4. Bake at 325 degrees for 18-25 minutes, until edges are just starting to brown. Remove from oven and place dish on wire rack to cool. (I skip that step and place directly into the refrigerator. I find that it helps the bars stay as bars and not crumble.)
5. Once cooled, cut into bar size with a pizza cutter or sharp knife.
Please send question or comments.
Until next week,
|Posted by [email protected] on January 8, 2015 at 1:55 PM||comments (0)|
Happy 2015! I hope all of you out there reading our blog have had a great start to the New Year and had a blessed holiday season!
You've all had an opportunity to meet my partner-in-crime, Maggie -- now it's time for me to introduce myself!
My name is Sandee, and I am both a NASM Certified personal trainer and a family law/personal injury attorney in Brentwood, California. Many people have asked me questions such as, "How do you have the time to do both jobs?" or "why do you choose to work as a personal trainer in addition to law?". The simple answer to both of those questions is this: I don't consider personal training a job - fitness is my passion, and it is my goal to bring out that passion in others that I train. It gives me great joy to watch my clients become stronger, faster, leaner, or acheive whatever personal goals they have set for themselves.
To give a little background into how my passion for fitness began, I have to transport you back in time to the year 2002. I was 16 years old, and had very low self-esteem. I was an athlete - a Varsity softball catcher, and was more muscular than others in my school. In my mind, being "more muscular" meant I was fat, and I had to do something to change it. I began to starve myself, eating maybe a salad a day, and abusing over-the-counter laxatives. I went from 130 pounds to 98 pounds in less than 2 and a half months, and I looked like a walking skeleton. Teachers and friends were concerned about me, going so far as calling my mother to inform her of my lack of eating. Eventually I was hospitalized for anorexia and ultimately bulimia, and went through treatment with physicians, nutritionists, and therapists to help me repair my relationship with food, and improve my self-esteem.
After I realized that "food is not the enemy", I recognized that there was a much healthier way to feel better about myself, my body image, and to improve and maintain my overall health and wellness. I began to exercise on a more frequent basis, introducing both cardiovascular exercise and resistance training to my routine. Exercising made me happy, and I felt good about myself! I recognized food was fuel for my body, and nutritious foods would assist me in having a successful workout. I knew I wanted to make my experience with food and a negative self-image a positive one, and to help others who were dealing with similar situations.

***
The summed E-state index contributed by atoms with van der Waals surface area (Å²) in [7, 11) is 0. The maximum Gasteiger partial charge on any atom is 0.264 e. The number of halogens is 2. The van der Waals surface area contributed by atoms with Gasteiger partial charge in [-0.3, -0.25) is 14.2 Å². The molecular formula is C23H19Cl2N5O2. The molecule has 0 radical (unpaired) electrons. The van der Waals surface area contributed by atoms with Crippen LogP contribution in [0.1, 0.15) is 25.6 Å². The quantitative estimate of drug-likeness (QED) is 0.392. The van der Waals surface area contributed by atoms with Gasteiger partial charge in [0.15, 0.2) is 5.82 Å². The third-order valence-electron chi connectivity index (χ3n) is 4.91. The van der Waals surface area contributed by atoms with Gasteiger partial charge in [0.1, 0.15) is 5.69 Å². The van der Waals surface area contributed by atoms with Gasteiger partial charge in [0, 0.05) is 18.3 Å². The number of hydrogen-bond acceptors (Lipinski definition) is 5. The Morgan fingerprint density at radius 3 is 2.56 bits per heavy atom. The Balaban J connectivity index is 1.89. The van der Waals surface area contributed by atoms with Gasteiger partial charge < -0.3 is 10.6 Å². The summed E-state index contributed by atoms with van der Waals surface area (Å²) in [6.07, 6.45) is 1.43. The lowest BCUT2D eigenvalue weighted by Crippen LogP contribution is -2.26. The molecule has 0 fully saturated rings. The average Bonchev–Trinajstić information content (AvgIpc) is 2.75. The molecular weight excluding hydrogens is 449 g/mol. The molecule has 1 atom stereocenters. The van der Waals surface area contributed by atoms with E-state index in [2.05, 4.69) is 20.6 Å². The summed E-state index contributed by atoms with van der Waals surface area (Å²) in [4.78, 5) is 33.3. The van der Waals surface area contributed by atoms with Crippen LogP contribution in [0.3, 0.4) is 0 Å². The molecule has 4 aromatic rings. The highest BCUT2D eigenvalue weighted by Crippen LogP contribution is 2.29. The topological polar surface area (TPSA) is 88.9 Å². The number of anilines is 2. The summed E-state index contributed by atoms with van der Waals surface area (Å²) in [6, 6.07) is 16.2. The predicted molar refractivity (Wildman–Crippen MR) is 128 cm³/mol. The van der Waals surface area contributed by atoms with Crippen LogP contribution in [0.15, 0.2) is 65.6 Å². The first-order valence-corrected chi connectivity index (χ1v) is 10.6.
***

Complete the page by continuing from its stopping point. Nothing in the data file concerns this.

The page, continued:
My goal with this blog is to help you feel good about yourself through fitness and exercise! The first step in any fitness regimen is to come up with a goal. In the fitness industry, we call these goals SMART Goals. Now you must be wondering to yourself, "what in the world does that mean"? When you're creating a goal, your goals should be:
- Specific - you want to make sure to target a specific area for improvement (example: "I want to increase muscle mass in my shoulders")
- Measurable - you want to quantify your goal (example: "I want to increase muscle mass in my shoulders by 2 inches").
- Attainable - you want your goal to be something you can achieve. For example, if you've never lifted a weight in your life, your initial goal shouldn't be to increase muscle mass by 2 inches.
- Realistic - you want your goal to be able to be achieved in a practical range of achievement. For example, if your goal is to lose 20 pounds within 3 weeks, that is not realistic.
- Timely - Your goals need to have a specific time frame so that you can be accountable to them. (Example: I want to increase muscle mass in my shoulders by two inches within the next 2 months)
So there you go! Figure out what SMART goal you would like to make for yourself. If you have any questions, or need help in creating your own SMART goal, please reach out to me. Let me help you reach your fitness goals!
Until next time...
|Posted by [email protected] on January 3, 2015 at 5:55 PM||comments (0)|
Post from Maggie
Happy 2015! Did you make a New Years Resolution? Did you know that only 8% of all resolutions made are kept all year?
Like most people, Sandee and I have made several resolutions in the past that we were not able to keep.
Three years ago I was a single mom with three boys, a full time Special Eduction Teacher, and 25 pounds over weight. I used my stove to store things on instead of cooking on it because we ate out almost every night. It was all about quick convenience. I was consistently lethargic, consumed with daily headaches and missed days at work. My children suffered from asthma, ADHD, and lower immune systems needing to take several days off from school. I knew that something had to change when the doctor informed me that my middle son was borderline diabetic. I made a New Years Resolution and kept it.
I immediately started researching the effects of processed foods, artificial flavors and colors, and sugar. I started making simple changes at first and eventually eliminating almost all processed foods from my and the boy's diet. Over a six month period, I dropped 25 pounds, stopped getting headaches and drastically reduced the amount of colds in the family. My middle son dropped 35 pounds and is at no risk for diabetes. I also witnessed all three boys' over all health improve, with fewer asthma attacks and ADHD symptoms. After eating real foods after six months, our palates have changed as well. This became more than a New Years Resolution, it became a life change.